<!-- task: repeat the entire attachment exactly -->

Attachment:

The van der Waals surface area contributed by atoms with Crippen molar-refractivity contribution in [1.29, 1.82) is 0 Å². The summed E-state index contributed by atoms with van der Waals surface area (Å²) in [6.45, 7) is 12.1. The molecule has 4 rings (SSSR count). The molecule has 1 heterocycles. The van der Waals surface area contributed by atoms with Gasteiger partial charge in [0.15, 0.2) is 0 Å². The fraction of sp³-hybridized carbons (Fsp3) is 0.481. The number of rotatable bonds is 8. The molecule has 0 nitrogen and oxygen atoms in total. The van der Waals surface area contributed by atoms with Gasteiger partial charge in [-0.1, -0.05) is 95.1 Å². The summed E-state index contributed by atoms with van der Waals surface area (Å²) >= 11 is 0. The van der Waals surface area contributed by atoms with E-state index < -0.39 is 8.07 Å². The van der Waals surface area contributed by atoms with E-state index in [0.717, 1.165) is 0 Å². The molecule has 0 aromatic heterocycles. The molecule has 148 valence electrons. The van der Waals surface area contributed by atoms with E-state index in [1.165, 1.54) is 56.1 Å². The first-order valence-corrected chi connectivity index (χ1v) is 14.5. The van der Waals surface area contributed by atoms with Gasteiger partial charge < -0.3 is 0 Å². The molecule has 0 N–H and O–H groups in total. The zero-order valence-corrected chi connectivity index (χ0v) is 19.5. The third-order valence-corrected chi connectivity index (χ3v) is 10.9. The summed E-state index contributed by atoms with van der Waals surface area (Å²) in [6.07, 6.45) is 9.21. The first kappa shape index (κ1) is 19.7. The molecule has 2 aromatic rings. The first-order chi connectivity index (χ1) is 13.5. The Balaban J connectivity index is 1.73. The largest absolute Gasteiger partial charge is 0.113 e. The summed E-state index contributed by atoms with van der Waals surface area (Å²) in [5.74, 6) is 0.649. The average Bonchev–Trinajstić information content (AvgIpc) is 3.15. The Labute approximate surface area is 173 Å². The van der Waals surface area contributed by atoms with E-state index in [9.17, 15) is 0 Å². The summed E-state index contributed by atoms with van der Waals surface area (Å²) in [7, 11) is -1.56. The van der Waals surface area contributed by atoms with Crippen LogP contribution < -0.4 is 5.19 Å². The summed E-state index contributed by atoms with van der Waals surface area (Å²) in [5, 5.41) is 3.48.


The van der Waals surface area contributed by atoms with Crippen molar-refractivity contribution in [1.29, 1.82) is 0 Å². The summed E-state index contributed by atoms with van der Waals surface area (Å²) in [6.45, 7) is 12.1. The molecule has 4 rings (SSSR count). The molecule has 1 heterocycles. The van der Waals surface area contributed by atoms with Gasteiger partial charge in [0.15, 0.2) is 0 Å². The fraction of sp³-hybridized carbons (Fsp3) is 0.481. The number of rotatable bonds is 8. The molecule has 0 nitrogen and oxygen atoms in total. The van der Waals surface area contributed by atoms with Gasteiger partial charge in [-0.1, -0.05) is 95.1 Å². The summed E-state index contributed by atoms with van der Waals surface area (Å²) >= 11 is 0. The van der Waals surface area contributed by atoms with E-state index < -0.39 is 8.07 Å². The van der Waals surface area contributed by atoms with E-state index in [0.717, 1.165) is 0 Å². The molecule has 0 aromatic heterocycles. The molecule has 148 valence electrons. The van der Waals surface area contributed by atoms with E-state index in [1.165, 1.54) is 56.1 Å². The first-order valence-corrected chi connectivity index (χ1v) is 14.5. The van der Waals surface area contributed by atoms with Gasteiger partial charge < -0.3 is 0 Å². The molecule has 0 N–H and O–H groups in total. The zero-order valence-corrected chi connectivity index (χ0v) is 19.5. The third-order valence-corrected chi connectivity index (χ3v) is 10.9. The summed E-state index contributed by atoms with van der Waals surface area (Å²) in [6.07, 6.45) is 9.21. The first kappa shape index (κ1) is 19.7. The molecule has 2 aromatic rings. The first-order chi connectivity index (χ1) is 13.5. The Balaban J connectivity index is 1.73. The largest absolute Gasteiger partial charge is 0.113 e. The summed E-state index contributed by atoms with van der Waals surface area (Å²) in [5.74, 6) is 0.649. The average Bonchev–Trinajstić information content (AvgIpc) is 3.15. The Labute approximate surface area is 173 Å². The van der Waals surface area contributed by atoms with E-state index in [9.17, 15) is 0 Å². The summed E-state index contributed by atoms with van der Waals surface area (Å²) in [7, 11) is -1.56. The van der Waals surface area contributed by atoms with Crippen LogP contribution < -0.4 is 5.19 Å². The summed E-state index contributed by atoms with van der Waals surface area (Å²) in [5, 5.41) is 3.48.